Amazing, but the ideas of Prigogine and other theoreticians of “unitegrated processes” strictly concur with traditional doctrines of alchemy, holding that the “Philosopher’s Stone” can be found in a “particle of ancient chaos,” which the creator neglected during creation! This is the “philosophers’ magnesia,” “our Cibela,” “our Latona.”
“Lyapunov time” is a very important concept on two isomorphic levels - individual spiritual realization and social transformations. For an individual, trying to find its true center, “Lyapunov time” means cultivation of borderline states, between fresh daytime consciousness and nightly (alcoholic, narcotic, etc.) fainting. Only on this brink is it possible to grasp the magical, spectral point, where individual existence borders with extraindividual realities - of infracorporal, as well as purely angelic character. This is the essence of the machanism of initiation. “Lyapunov time” is a phase of “initiational death.” One who is able to take control of this “bottleneck,” goes over the brink of fatal dualism life-death. On the social level - an analogous picture. Every regime, social arrangement, economic-political formation is subordinate to strctly determinational laws, embodied in the power structure, its ideology, its internal standards. But social energy, like any energy in the corporal universe, diminishes in one direction, “produces entropy.” That is why any regime and any social formation function logically and according to laws only for a limited period. After a certain moment, “Lyapunov time” arrives. Like a group of drunks, upon reaching a certain boundary, society starts to behave unpredictably, chaotically. The peripheral grows to giant proportions, central, axial moves to the margin.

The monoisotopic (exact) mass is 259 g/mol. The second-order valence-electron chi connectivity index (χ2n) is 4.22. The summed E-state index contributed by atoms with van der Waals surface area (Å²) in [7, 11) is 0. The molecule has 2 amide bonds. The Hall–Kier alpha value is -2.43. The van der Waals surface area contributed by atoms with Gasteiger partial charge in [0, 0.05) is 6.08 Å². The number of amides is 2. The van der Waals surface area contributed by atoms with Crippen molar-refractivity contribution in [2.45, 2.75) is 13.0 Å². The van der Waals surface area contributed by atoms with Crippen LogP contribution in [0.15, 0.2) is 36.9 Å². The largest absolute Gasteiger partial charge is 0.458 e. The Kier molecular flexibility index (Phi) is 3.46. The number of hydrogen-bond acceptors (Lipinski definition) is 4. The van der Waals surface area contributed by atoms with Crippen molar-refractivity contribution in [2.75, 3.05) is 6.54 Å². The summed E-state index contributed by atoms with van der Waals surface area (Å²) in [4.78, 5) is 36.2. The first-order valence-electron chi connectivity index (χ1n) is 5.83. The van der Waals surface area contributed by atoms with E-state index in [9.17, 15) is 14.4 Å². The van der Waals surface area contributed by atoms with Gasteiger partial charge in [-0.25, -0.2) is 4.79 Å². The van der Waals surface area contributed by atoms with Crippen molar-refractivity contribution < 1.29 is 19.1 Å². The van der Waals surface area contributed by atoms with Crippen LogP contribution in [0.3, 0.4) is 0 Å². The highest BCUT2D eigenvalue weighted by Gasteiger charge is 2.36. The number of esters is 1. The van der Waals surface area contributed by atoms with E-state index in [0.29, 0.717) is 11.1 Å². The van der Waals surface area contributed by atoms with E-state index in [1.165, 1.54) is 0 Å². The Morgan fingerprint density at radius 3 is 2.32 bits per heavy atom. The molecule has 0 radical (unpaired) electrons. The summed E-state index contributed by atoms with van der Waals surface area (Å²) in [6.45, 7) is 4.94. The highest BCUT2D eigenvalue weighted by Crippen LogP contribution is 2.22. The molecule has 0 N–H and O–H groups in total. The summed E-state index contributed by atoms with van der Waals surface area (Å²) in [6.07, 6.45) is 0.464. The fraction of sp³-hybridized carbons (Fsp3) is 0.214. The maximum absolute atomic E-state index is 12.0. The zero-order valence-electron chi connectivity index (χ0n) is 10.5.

Unquestionably, “Lyapunov time” began for the USSR in 1985. The current president (note, “unpredictable”!) is a typical example of a “particle” of a chaotic system. In front of our eyes, a new liberal system is born from the “dissipating remains” of late degenerate socialism. But it, too, grows older, its entropy increasing terribly fast, it begins to, amazingly, to the details, remind us of last phases of the Soviet society. It cannot be ruled out that the liberal cycle will be very transient, since some systems are, in principle, not viable (in certain conditions).